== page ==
It’s funny how things work. There were so many detractors of the automotive bailout loan, yet no one has said much about how quickly Chrysler LLC and General Motors put American taxpayers’ money to work.

The same day the U.S. Treasury Department loaned Chrysler Financial $1.5-billion to finance new auto loans, Chrysler rolled out a zero-percent financing on an array of 2009 and 2008 models. Executives said more incentives would follow. The loan also allowed Chrysler Financial to buy down to a 620 credit score.

It took GMAC only one day to roll out a similar plan after the U.S. Treasury bought $5 million in GMAC stock and loaned GM $1 billion to invest in its captive financing arm. GMAC took it a step further by lowering its qualifying credit score from 700 to 621.

The point is the bailout money had an immediate impact, something I’m not sure we can say about the $350 million spent from the Troubled Asset Recovery Program.

In Woodbine, N.J., Paul Gentilini, owner of Gentilini Chevrolet, said GMAC’s expanded credit and new incentives doubled the amount of qualifying customers at his dealership.

Michael Martin, owner of Chevrolet and Saturn brand dealerships in
Manassas, Va., said GMAC’s lifting of credit restrictions should set an example for banks that have yet to use their bailout funds.


“People are saying it’s good to see GMAC back in the marketplace,” Martin said.

Some detractors likened the financing advantage GMAC received to a $3,500 taxpayer-subsidized price cut on GM vehicles, the amount consumers save with zero-percent financing. However, one analyst estimated that 49-million more Americans became eligible for financing under GMAC’s loosened restrictions. How many banks which benefited from the TARP can say that?

And let’s not forget the significant burdens being placed on GMAC. The former captive finance arm is now a bank-holding company under federal regulation, which means it has less control on how it loans money.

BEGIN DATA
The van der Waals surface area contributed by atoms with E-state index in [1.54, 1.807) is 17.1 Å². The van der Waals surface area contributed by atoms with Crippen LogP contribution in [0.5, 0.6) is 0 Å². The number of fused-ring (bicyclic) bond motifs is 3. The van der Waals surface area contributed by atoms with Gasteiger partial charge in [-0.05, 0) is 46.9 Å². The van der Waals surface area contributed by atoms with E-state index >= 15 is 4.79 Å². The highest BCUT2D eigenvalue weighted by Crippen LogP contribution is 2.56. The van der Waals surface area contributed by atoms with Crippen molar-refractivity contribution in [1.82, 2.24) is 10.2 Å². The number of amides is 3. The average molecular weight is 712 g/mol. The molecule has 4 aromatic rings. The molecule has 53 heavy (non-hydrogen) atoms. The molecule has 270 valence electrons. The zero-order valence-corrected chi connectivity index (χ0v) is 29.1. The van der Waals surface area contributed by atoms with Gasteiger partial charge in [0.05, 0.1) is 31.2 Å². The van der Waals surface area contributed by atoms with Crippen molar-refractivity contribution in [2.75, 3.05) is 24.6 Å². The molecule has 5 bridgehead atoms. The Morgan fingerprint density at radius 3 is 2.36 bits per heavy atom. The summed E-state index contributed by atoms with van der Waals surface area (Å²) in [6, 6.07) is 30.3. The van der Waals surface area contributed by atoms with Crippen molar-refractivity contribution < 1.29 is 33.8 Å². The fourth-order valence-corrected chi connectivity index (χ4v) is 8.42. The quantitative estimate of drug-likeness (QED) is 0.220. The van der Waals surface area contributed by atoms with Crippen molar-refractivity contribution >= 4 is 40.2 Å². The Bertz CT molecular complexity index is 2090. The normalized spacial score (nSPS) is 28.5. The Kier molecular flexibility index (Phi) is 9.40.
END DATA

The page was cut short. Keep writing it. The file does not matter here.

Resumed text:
Whatever the case is, I think it’s good to have both GMAC and Chrysler back in the marketplace. In fact, Jim Press, Chrysler’s co-president, said Chrysler Financial was virtually out of the game for 35 to 45 days before it received the $1.5 billion loan. That’s a scary thought, especially considering the situation at Chrysler Financial cost its captive 20 to 25 percent of sales.

So has the industry finally hit the bottom of this cycle? Well, not exactly. The industry still saw vehicle sales plunge 36 percent in December, and that’s despite huge rebates and zero-percent financing. What happens this year really depends on what happens on the job front, and the signs so far haven’t been good.

Jobs disappeared in numbers not seen since the end of World War II, with the unemployment rate rising to an eye-popping 7.2 percent in December, the Labor Department reported. Even worse, the economy lost 2.6 million jobs last year, with about 75 percent of them vanishing in the last four months of the year.

The problem is fear is what’s driving this out-of-control train. On one hand, consumers have cut back on spending as the value of their homes and investments decline. On the other, businesses are cutting hours and payrolls in anticipation of lower demand. It’s fear factor in the worst way.

Economists are already predicting that this recession, which began in December 2007, will be the longest one since the Great Depression. The unemployment rate is still far from the 20 percent rate recorded during that period. However, Nariman Behravesh, chief economist at IHS Global Insight, said the jobless rate will continue to rise through much of 2009.

“During the first few months, the magnitude of the job losses will be at least as large as the November and December drops,” Behravesh wrote in a January report. “However, if a large fiscal stimulus package can be enacted quickly, then the pace of job losses in the second half of the year can be slowed, and by early 2010 the prospects of the U.S. economy starting to create jobs again will be good.”


As of press time, President Barack Obama was moving quickly to do just that. Let’s just hope there’s more accountability than what was seen with the first $350 billion spent from the TARP. Heck, maybe the automotive industry can serve as the model for how to put taxpayers’ money to work.